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Psychological interventions have benefits for chronic pain

Benefits are small but significant in treating chronic non-cancer pain in adults, analysis shows

Louise Prime

Wednesday, 09 May 2018

Psychological interventions to treat chronic non-cancer pain in older adults have small but significant benefits, although they don’t lead to a reduction in use of pain medication, according to a new analysis* published in JAMA Internal Medicine. The authors said they found that results were strongest when interventions were delivered using group-based approaches, and called for further research to develop and test strategies that enhance the efficacy of psychological approaches and sustainability of treatment effects in this group of patients.

Researchers from the US and a Netherlands department of general practice, said chronic non-cancer pain is common among older adults – but frequently, the drug therapies used to manage it have suboptimal outcomes. They added that pharmacological chronic pain management in older people is complicated by comorbidities and age-related physiologic changes. And although psychological treatments are recommended, there have been few data so far about their efficacy in older adults.

They conducted a systematic review and meta-analysis of 22 studies, with a total of 2,608 participants (of whom 69% were women; mean age 71.9 years), that had investigated whether or not older adults with chronic pain benefit from psychological therapies. In all of these studies the main outcome was pain intensity, but secondary outcomes included pain interference, depressive symptoms, anxiety, catastrophising beliefs, self-efficacy for managing pain, physical function, and physical health.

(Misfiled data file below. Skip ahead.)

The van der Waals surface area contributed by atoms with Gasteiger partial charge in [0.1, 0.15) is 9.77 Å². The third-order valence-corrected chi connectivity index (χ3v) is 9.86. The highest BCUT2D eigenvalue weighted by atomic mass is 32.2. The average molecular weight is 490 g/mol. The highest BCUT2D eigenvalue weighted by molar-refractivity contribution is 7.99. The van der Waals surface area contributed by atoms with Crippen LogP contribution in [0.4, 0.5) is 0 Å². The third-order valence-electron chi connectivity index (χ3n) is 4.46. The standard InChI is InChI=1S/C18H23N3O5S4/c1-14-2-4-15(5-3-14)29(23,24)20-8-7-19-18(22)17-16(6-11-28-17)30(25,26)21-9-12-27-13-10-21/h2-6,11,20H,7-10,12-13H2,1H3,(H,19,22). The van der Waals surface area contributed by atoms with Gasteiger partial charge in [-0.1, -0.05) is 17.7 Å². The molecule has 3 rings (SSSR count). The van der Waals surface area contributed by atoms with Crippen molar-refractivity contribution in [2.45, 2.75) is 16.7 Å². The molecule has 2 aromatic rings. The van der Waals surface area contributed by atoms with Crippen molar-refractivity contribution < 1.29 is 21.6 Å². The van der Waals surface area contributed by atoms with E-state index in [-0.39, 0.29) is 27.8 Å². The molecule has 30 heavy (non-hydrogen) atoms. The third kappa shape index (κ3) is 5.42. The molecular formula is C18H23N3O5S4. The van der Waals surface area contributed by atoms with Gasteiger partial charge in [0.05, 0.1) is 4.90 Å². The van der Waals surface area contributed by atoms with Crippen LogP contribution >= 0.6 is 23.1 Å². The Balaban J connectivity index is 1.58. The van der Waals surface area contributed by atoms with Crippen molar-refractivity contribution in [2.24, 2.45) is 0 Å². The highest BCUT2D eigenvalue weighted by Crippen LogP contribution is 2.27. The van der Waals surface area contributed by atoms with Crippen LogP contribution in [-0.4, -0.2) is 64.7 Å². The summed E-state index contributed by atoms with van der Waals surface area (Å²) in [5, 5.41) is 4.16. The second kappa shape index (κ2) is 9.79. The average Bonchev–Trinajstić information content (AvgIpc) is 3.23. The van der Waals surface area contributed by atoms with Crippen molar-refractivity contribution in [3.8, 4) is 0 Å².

The researchers said their analysis showed that psychological interventions for chronic pain in older adults have “salutary, albeit small, benefits for treatment of pain, catastrophising beliefs, and self-efficacy”. However, they noted that the overall mean treatment results obscure variations at the individual patient level – so although some older patients with chronic pain might receive substantial benefit from psychological therapy, others might not benefit. They added that none of the studies reported any treatment-related reduction in pain medication use, including opioid use.

They concluded: “Psychological interventions for the treatment of chronic pain in older adults have small benefits, including reducing pain and catastrophising beliefs and improving pain self-efficacy for managing pain. These results were strongest when delivered using group-based approaches.

“Research is needed to develop and test strategies that enhance the efficacy of psychological approaches and sustainability of treatment effects among older adults with chronic pain.”

* Niknejad B, Bolier R, Henderson CR, et al. Association between psychological interventions and chronic pain outcomes in older adults: a systematic review and meta-analysis. JAMA Intern Med. Published online May 07, 2018. doi:10.1001/jamainternmed.2018.0756.

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